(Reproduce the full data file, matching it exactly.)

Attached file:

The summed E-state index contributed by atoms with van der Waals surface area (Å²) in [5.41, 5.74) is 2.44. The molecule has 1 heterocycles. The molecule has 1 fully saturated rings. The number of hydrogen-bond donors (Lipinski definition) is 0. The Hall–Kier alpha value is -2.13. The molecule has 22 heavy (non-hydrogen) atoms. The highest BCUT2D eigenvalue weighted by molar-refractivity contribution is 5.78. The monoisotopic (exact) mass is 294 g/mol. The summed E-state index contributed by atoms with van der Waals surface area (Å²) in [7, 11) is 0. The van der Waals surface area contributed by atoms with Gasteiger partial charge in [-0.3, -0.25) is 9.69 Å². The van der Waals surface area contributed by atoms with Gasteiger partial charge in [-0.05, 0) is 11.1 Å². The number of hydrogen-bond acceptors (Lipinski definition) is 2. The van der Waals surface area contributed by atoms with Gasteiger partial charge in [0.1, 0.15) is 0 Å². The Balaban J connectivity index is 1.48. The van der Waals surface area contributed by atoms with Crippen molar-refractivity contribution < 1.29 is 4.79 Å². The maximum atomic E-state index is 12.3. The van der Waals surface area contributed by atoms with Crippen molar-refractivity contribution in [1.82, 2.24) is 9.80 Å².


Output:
The summed E-state index contributed by atoms with van der Waals surface area (Å²) in [5.41, 5.74) is 2.44. The molecule has 1 heterocycles. The molecule has 1 fully saturated rings. The number of hydrogen-bond donors (Lipinski definition) is 0. The Hall–Kier alpha value is -2.13. The molecule has 22 heavy (non-hydrogen) atoms. The highest BCUT2D eigenvalue weighted by molar-refractivity contribution is 5.78. The monoisotopic (exact) mass is 294 g/mol. The summed E-state index contributed by atoms with van der Waals surface area (Å²) in [7, 11) is 0. The van der Waals surface area contributed by atoms with Gasteiger partial charge in [-0.3, -0.25) is 9.69 Å². The van der Waals surface area contributed by atoms with Gasteiger partial charge in [-0.05, 0) is 11.1 Å². The number of hydrogen-bond acceptors (Lipinski definition) is 2. The van der Waals surface area contributed by atoms with Gasteiger partial charge in [0.1, 0.15) is 0 Å². The Balaban J connectivity index is 1.48. The van der Waals surface area contributed by atoms with Crippen molar-refractivity contribution < 1.29 is 4.79 Å². The maximum atomic E-state index is 12.3. The van der Waals surface area contributed by atoms with Crippen molar-refractivity contribution in [1.82, 2.24) is 9.80 Å².